So off went Dina ‘next door’ she had spoken to a friend to get a doctor to rescue her brother from this traditional herbal madness. Andy was in agony and seemed to be deteriorating from this unusual skin disorder. So when Dina was found out, she was quickly shipped back to the house and locked up in her room.

About two days later Dina was awoken from her in and out again prayer slumber, by her mother’s distinct chanting. This time no one else joined her. The other voices wailed and called out to the ancestors. Dina looked at her phone it was 4am. What in the world was it. She banged on the door!

“Aaaaannnnddyyyyyy! Answer me! Aaaaaaannnnnddyyyyyyy!” Silence.

Mum opened the door snot filling her face with good luck charms in her right hand. As the door opened further, Dina saw her brother standing behind her mother. It was a miracle! Andy was alive and well, normal. What happened?



It had been a really long day for Mildred and her two children. She had walked 40 kilometres to the nearest health centre and around Yasya town to get the prescribed medication for her two sons. One had pneumonia now tied and soaked on her back. And the other soaked to his knees in red mud, was Simon, her four year old who was diagnosed with kwashiorkor. Mildred’s life was only going to get worse. She got home to no water in the storage pots and her mother in law sprawled on the couch barking orders.

“Where’s dinner? Can you go and cook! You want an old woman to starve to death, ey?”

Mildred shrugged, took the children to their room and stripped them down and wrapped them in one of the tattered blankets she had.

“I am coming back Simon, stay warm in this, keep an eye on Omondi?” Simon nodded.

“Where are you going? Can’t you see it is raining outside?”  Mildred’s mother-in-law barked. Mildred ignored her and with a 10 litre jerrican in hand and a bucket balanced on her head she left to go to the river.

The river had swollen almost breaking the banks, Mildred steadily stood on a set of precarious rocks a few inches from the roaring milky river. She quickly filled her containers and balanced them on her head and rushed back to the village.

She opened the kitchen door and the stench of cow dung saturated the room. The cows were in the kitchen. She now had to take them out and round to their shed adjacent to the kitchen. 20 minutes later she was in the kitchen trying to find the kerosene lamp. She felt her way through and found it. Thankfully the matches were near it. To her surprise, the chickens were also in the kitchen. Mildred began to weep. There was no firewood in the kitchen and everything outside was soaked wet. She had ill and hungry children in need of a shower and a hot meal, and a demon mother-in-law demanding food. She stood in the dark room with flickering light in desperate need of saving.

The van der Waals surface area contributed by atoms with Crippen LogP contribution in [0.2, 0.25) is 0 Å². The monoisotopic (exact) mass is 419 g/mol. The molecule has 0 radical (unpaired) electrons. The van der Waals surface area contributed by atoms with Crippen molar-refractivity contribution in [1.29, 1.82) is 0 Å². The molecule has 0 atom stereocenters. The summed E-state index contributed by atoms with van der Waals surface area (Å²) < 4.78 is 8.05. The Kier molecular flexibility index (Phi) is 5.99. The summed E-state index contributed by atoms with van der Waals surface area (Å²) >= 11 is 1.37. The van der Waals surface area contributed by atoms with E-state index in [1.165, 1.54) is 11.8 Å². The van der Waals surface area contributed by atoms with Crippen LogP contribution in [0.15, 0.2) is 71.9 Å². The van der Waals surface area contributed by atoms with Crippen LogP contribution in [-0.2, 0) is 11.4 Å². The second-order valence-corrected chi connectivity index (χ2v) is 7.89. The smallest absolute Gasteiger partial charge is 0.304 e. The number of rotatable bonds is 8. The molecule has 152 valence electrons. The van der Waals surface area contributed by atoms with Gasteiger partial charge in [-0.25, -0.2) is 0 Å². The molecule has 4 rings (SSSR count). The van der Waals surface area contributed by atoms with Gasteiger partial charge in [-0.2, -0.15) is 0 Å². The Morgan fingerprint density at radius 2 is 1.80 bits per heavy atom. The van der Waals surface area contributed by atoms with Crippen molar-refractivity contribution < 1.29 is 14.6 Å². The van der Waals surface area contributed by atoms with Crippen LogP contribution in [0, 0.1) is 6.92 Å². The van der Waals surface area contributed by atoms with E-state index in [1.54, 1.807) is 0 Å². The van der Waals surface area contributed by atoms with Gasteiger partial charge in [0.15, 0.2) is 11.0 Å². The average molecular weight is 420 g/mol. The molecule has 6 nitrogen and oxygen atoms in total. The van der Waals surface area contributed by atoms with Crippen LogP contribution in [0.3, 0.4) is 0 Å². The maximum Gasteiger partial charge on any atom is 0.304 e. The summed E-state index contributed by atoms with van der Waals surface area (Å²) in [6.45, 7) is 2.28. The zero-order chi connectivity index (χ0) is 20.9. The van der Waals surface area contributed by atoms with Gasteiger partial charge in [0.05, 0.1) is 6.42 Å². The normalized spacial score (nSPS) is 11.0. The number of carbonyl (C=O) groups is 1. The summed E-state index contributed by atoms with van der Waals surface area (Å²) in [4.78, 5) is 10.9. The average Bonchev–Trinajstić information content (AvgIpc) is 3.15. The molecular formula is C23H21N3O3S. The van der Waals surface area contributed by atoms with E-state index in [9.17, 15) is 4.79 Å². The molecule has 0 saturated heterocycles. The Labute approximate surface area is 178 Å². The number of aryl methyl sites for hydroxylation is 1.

“God why? Why me? All the…” Mildred’s ranting was abruptly cut short; the kitchen door slammed shut and the light went off. The chicken began to fidget and cluck. Mildred tried lighting the candle again and it seemed as if someone was blowing out the match.

“What now? Oh! Right! It can only get worse. What sick joke is this?” She said saracastically

She felt a hand on her shoulder, she jolted and dashed for the door. She rammed into what felt like a human form, but when she tried to touch it, there was no flesh, it was invisible. She screamed attempting to push the form and yank the door open. Hands emerged from behind her and grabbed her by both her wrists.

“Mildred?” A voice gently called out. Mildred peed on herself; she was trembling.

“Mildred, it’s me, don’t – don’t fear!” Mildred was speechless. She fell in a heap to the ground the hands let go of her and the light went on. Mildred blinked to adjust her eyes to the light in the room. She could see the shadow of a man, a familiar shadow.


“Yes, Mildred it is.”

“How is that even possible?”

“Can you remember the last thing I said to you when….”

‘…when I spoke to you last – alive and dying?”Mildred blurted outraged.

“Yes,” the voice said saddened. “Then!”

“Why now? It has been 2 years we have suffered that long, why now?”

“You need help in handling the children, I am here now. Just…”

“…Just what Wellington? Why the hell am I talking to a ghost? Am I mad?” Mildred headed for the door, she opened it and it quickly slammed shut. She could hear her mother-in-law yelling from the main house.

“What are you doing in there? What is taking so long?” Mildred rolled her eyes and cursed loudly.

“Let me help you now, we can go through the details later.” Wellington pleaded.

“FINE! What people do out of desperation? HELP! Ghost of my husband Wellington!” Mildred felt a warm breeze and she was propelled to the stool. Plonk! She sat.

“Let me handle this.”  Mildred rolled her eyes while mouthing “fine!”